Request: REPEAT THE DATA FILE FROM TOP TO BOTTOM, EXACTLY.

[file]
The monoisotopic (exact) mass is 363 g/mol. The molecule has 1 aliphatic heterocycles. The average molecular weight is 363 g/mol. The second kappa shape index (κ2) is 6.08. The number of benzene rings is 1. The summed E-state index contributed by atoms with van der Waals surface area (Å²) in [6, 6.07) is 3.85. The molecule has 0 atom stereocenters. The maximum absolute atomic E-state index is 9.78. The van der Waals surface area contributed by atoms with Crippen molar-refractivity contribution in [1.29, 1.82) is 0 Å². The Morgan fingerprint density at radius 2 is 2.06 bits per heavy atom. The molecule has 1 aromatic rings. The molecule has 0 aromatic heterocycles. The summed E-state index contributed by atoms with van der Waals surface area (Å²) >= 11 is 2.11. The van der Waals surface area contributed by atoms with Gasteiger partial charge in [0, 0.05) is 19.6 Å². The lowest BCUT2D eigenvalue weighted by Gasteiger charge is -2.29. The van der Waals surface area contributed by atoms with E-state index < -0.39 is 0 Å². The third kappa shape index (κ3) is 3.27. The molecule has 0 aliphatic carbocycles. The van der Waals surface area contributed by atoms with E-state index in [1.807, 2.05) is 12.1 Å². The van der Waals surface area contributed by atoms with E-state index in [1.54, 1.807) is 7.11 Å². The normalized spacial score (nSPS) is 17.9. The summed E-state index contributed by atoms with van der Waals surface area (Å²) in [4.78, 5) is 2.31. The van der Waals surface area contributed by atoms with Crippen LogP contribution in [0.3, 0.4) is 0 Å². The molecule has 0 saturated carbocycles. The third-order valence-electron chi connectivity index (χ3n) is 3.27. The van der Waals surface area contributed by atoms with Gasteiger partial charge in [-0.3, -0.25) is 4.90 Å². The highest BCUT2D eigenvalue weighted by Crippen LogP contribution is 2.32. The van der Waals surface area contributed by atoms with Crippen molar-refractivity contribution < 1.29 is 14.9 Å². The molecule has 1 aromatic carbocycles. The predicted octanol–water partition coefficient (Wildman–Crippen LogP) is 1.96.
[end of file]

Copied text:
The monoisotopic (exact) mass is 363 g/mol. The molecule has 1 aliphatic heterocycles. The average molecular weight is 363 g/mol. The second kappa shape index (κ2) is 6.08. The number of benzene rings is 1. The summed E-state index contributed by atoms with van der Waals surface area (Å²) in [6, 6.07) is 3.85. The molecule has 0 atom stereocenters. The maximum absolute atomic E-state index is 9.78. The van der Waals surface area contributed by atoms with Crippen molar-refractivity contribution in [1.29, 1.82) is 0 Å². The Morgan fingerprint density at radius 2 is 2.06 bits per heavy atom. The molecule has 1 aromatic rings. The molecule has 0 aromatic heterocycles. The summed E-state index contributed by atoms with van der Waals surface area (Å²) >= 11 is 2.11. The van der Waals surface area contributed by atoms with Gasteiger partial charge in [0, 0.05) is 19.6 Å². The lowest BCUT2D eigenvalue weighted by Gasteiger charge is -2.29. The van der Waals surface area contributed by atoms with E-state index < -0.39 is 0 Å². The third kappa shape index (κ3) is 3.27. The molecule has 0 aliphatic carbocycles. The van der Waals surface area contributed by atoms with E-state index in [1.807, 2.05) is 12.1 Å². The van der Waals surface area contributed by atoms with E-state index in [1.54, 1.807) is 7.11 Å². The normalized spacial score (nSPS) is 17.9. The summed E-state index contributed by atoms with van der Waals surface area (Å²) in [4.78, 5) is 2.31. The van der Waals surface area contributed by atoms with Crippen LogP contribution in [0.3, 0.4) is 0 Å². The molecule has 0 saturated carbocycles. The third-order valence-electron chi connectivity index (χ3n) is 3.27. The van der Waals surface area contributed by atoms with Gasteiger partial charge in [-0.3, -0.25) is 4.90 Å². The highest BCUT2D eigenvalue weighted by Crippen LogP contribution is 2.32. The van der Waals surface area contributed by atoms with Crippen molar-refractivity contribution < 1.29 is 14.9 Å². The molecule has 1 aromatic carbocycles. The predicted octanol–water partition coefficient (Wildman–Crippen LogP) is 1.96.